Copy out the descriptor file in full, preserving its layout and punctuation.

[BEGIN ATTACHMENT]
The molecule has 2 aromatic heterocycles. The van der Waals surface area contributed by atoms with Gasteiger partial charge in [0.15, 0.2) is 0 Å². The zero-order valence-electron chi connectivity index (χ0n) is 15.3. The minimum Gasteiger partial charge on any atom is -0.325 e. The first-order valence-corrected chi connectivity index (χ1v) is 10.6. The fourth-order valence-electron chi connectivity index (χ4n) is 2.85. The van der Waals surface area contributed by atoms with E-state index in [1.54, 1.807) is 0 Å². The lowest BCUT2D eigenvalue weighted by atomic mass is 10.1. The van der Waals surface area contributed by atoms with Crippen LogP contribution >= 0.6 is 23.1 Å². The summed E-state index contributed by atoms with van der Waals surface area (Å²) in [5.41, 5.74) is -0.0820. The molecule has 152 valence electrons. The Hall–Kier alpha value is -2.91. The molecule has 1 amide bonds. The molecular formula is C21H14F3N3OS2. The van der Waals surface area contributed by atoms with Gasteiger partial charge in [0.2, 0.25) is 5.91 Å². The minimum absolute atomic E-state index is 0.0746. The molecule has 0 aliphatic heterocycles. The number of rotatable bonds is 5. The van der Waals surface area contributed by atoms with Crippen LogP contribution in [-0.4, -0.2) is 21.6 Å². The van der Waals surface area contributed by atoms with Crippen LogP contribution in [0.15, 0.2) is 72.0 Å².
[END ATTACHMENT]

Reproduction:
The molecule has 2 aromatic heterocycles. The van der Waals surface area contributed by atoms with Gasteiger partial charge in [0.15, 0.2) is 0 Å². The zero-order valence-electron chi connectivity index (χ0n) is 15.3. The minimum Gasteiger partial charge on any atom is -0.325 e. The first-order valence-corrected chi connectivity index (χ1v) is 10.6. The fourth-order valence-electron chi connectivity index (χ4n) is 2.85. The van der Waals surface area contributed by atoms with E-state index in [1.54, 1.807) is 0 Å². The lowest BCUT2D eigenvalue weighted by atomic mass is 10.1. The van der Waals surface area contributed by atoms with Crippen LogP contribution >= 0.6 is 23.1 Å². The summed E-state index contributed by atoms with van der Waals surface area (Å²) in [5.41, 5.74) is -0.0820. The molecule has 152 valence electrons. The Hall–Kier alpha value is -2.91. The molecule has 1 amide bonds. The molecular formula is C21H14F3N3OS2. The van der Waals surface area contributed by atoms with Gasteiger partial charge in [0.2, 0.25) is 5.91 Å². The minimum absolute atomic E-state index is 0.0746. The molecule has 0 aliphatic heterocycles. The number of rotatable bonds is 5. The van der Waals surface area contributed by atoms with Crippen LogP contribution in [-0.4, -0.2) is 21.6 Å². The van der Waals surface area contributed by atoms with Crippen LogP contribution in [0.15, 0.2) is 72.0 Å².